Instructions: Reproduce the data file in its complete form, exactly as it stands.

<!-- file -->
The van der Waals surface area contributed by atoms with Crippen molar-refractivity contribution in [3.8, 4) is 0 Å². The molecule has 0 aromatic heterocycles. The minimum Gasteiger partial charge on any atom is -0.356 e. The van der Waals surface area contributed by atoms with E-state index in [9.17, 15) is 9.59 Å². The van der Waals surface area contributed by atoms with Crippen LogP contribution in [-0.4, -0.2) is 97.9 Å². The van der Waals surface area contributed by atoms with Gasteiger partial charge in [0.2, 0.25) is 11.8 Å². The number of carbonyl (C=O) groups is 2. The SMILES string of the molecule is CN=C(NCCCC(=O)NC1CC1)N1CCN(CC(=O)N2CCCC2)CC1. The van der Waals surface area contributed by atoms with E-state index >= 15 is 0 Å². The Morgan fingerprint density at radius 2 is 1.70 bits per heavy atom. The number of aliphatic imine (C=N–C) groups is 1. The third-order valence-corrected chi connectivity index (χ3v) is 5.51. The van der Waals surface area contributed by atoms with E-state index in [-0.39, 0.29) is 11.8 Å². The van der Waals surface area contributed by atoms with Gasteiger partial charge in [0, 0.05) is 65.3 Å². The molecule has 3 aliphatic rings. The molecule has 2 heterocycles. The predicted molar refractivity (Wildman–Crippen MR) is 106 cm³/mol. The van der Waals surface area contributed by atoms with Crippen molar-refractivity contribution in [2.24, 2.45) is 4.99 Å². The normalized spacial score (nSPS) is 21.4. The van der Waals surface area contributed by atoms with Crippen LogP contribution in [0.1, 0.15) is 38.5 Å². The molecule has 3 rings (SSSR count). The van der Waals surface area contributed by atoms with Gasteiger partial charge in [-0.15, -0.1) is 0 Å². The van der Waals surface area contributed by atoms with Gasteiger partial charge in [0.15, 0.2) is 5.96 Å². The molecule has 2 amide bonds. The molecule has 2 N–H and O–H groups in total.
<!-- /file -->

The van der Waals surface area contributed by atoms with Crippen molar-refractivity contribution in [3.8, 4) is 0 Å². The molecule has 0 aromatic heterocycles. The minimum Gasteiger partial charge on any atom is -0.356 e. The van der Waals surface area contributed by atoms with E-state index in [9.17, 15) is 9.59 Å². The van der Waals surface area contributed by atoms with Crippen LogP contribution in [-0.4, -0.2) is 97.9 Å². The van der Waals surface area contributed by atoms with Gasteiger partial charge in [0.2, 0.25) is 11.8 Å². The number of carbonyl (C=O) groups is 2. The SMILES string of the molecule is CN=C(NCCCC(=O)NC1CC1)N1CCN(CC(=O)N2CCCC2)CC1. The van der Waals surface area contributed by atoms with E-state index >= 15 is 0 Å². The Morgan fingerprint density at radius 2 is 1.70 bits per heavy atom. The number of aliphatic imine (C=N–C) groups is 1. The third-order valence-corrected chi connectivity index (χ3v) is 5.51. The van der Waals surface area contributed by atoms with E-state index in [-0.39, 0.29) is 11.8 Å². The van der Waals surface area contributed by atoms with Gasteiger partial charge in [0, 0.05) is 65.3 Å². The molecule has 3 aliphatic rings. The molecule has 2 heterocycles. The predicted molar refractivity (Wildman–Crippen MR) is 106 cm³/mol. The van der Waals surface area contributed by atoms with Crippen molar-refractivity contribution in [2.24, 2.45) is 4.99 Å². The normalized spacial score (nSPS) is 21.4. The van der Waals surface area contributed by atoms with Crippen LogP contribution in [0.1, 0.15) is 38.5 Å². The molecule has 3 rings (SSSR count). The van der Waals surface area contributed by atoms with Gasteiger partial charge in [-0.15, -0.1) is 0 Å². The van der Waals surface area contributed by atoms with Gasteiger partial charge in [0.15, 0.2) is 5.96 Å². The molecule has 2 amide bonds. The molecule has 2 N–H and O–H groups in total.